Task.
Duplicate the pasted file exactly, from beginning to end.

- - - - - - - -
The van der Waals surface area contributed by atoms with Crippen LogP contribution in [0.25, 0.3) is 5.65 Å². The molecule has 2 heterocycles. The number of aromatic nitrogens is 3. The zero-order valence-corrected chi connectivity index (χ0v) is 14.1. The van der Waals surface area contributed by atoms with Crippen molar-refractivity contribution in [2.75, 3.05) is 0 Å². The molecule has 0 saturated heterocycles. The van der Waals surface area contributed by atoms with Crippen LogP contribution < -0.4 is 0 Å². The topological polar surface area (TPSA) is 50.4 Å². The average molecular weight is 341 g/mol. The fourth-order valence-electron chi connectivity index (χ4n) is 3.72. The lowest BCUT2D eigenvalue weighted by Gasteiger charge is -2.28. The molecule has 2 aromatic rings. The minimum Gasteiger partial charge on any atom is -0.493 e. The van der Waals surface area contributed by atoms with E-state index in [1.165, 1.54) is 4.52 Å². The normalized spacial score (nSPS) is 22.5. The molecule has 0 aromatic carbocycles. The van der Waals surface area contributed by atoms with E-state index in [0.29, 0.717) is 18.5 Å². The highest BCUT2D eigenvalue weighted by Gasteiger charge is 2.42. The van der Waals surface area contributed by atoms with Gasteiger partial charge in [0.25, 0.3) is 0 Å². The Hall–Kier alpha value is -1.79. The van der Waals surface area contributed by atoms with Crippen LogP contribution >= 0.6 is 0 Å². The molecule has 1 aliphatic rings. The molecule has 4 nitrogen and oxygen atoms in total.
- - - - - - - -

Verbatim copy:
The van der Waals surface area contributed by atoms with Crippen LogP contribution in [0.25, 0.3) is 5.65 Å². The molecule has 2 heterocycles. The number of aromatic nitrogens is 3. The zero-order valence-corrected chi connectivity index (χ0v) is 14.1. The van der Waals surface area contributed by atoms with Crippen molar-refractivity contribution in [2.75, 3.05) is 0 Å². The molecule has 0 saturated heterocycles. The van der Waals surface area contributed by atoms with Crippen LogP contribution < -0.4 is 0 Å². The topological polar surface area (TPSA) is 50.4 Å². The average molecular weight is 341 g/mol. The fourth-order valence-electron chi connectivity index (χ4n) is 3.72. The lowest BCUT2D eigenvalue weighted by Gasteiger charge is -2.28. The molecule has 2 aromatic rings. The minimum Gasteiger partial charge on any atom is -0.493 e. The van der Waals surface area contributed by atoms with E-state index in [1.165, 1.54) is 4.52 Å². The normalized spacial score (nSPS) is 22.5. The molecule has 0 aromatic carbocycles. The van der Waals surface area contributed by atoms with E-state index in [0.29, 0.717) is 18.5 Å². The highest BCUT2D eigenvalue weighted by Gasteiger charge is 2.42. The van der Waals surface area contributed by atoms with Gasteiger partial charge in [0.25, 0.3) is 0 Å². The Hall–Kier alpha value is -1.79. The van der Waals surface area contributed by atoms with Crippen LogP contribution >= 0.6 is 0 Å². The molecule has 1 aliphatic rings. The molecule has 4 nitrogen and oxygen atoms in total.